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Objective: To examine the level of burnout syndrome, and to investigate the relationship between burnout, personality traits, coping strategies, and other related personal factors among mental health professionals working in a tertiary hospital.
Materials and Methods: Online questionnaires were sent to 160 mental health professionals at Siriraj Hospital. The questionnaire comprised questions collecting demographic data, the Copenhagen Burnout Inventory (Thai version), the Big Five Inventory, and the Coping Scale. The data were analyzed through descriptive statistics, analysis of variance, Pearson correlation, and stepwise multiple regression.
Results: A total of 121 (75.6%) responses were collected. Of the 121 participants, 41.3% reported high total burnout levels. However, no difference in total burnout was found between the different mental health professions. The group aged between 20-29 years demonstrated higher burnout than the others. Individuals with bachelor’s and master’s degrees showed greater burnout than those with lower than undergraduate degrees. Moreover, individuals who worked for less than five years had higher burnout than those in other groups. Furthermore, neuroticism and avoidance significantly predicted the burnout syndrome.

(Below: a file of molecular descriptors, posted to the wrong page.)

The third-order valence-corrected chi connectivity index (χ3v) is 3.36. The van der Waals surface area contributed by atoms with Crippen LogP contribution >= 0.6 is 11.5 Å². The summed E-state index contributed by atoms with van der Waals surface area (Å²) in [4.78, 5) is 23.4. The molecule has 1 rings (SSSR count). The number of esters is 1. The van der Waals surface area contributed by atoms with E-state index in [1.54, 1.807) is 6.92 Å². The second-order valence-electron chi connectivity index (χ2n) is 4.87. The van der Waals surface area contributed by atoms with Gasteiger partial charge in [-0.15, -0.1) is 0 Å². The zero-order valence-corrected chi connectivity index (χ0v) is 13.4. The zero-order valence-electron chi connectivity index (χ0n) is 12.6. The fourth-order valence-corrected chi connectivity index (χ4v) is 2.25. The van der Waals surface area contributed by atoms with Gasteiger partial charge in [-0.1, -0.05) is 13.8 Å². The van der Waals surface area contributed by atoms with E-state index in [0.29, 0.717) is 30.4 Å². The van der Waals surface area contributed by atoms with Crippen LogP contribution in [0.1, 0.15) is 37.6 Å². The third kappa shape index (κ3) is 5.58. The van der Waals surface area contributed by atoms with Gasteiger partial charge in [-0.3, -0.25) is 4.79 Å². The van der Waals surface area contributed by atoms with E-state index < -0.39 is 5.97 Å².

Conclusion: In contrast to previous studies in Thailand, the results highlighted the risk factors for burnout syndrome in terms of personal, work-related, and client-related burnout. These results can strengthen awareness surrounding mental health conditions, for the effective provision of psychoeducation and psychological interventions.
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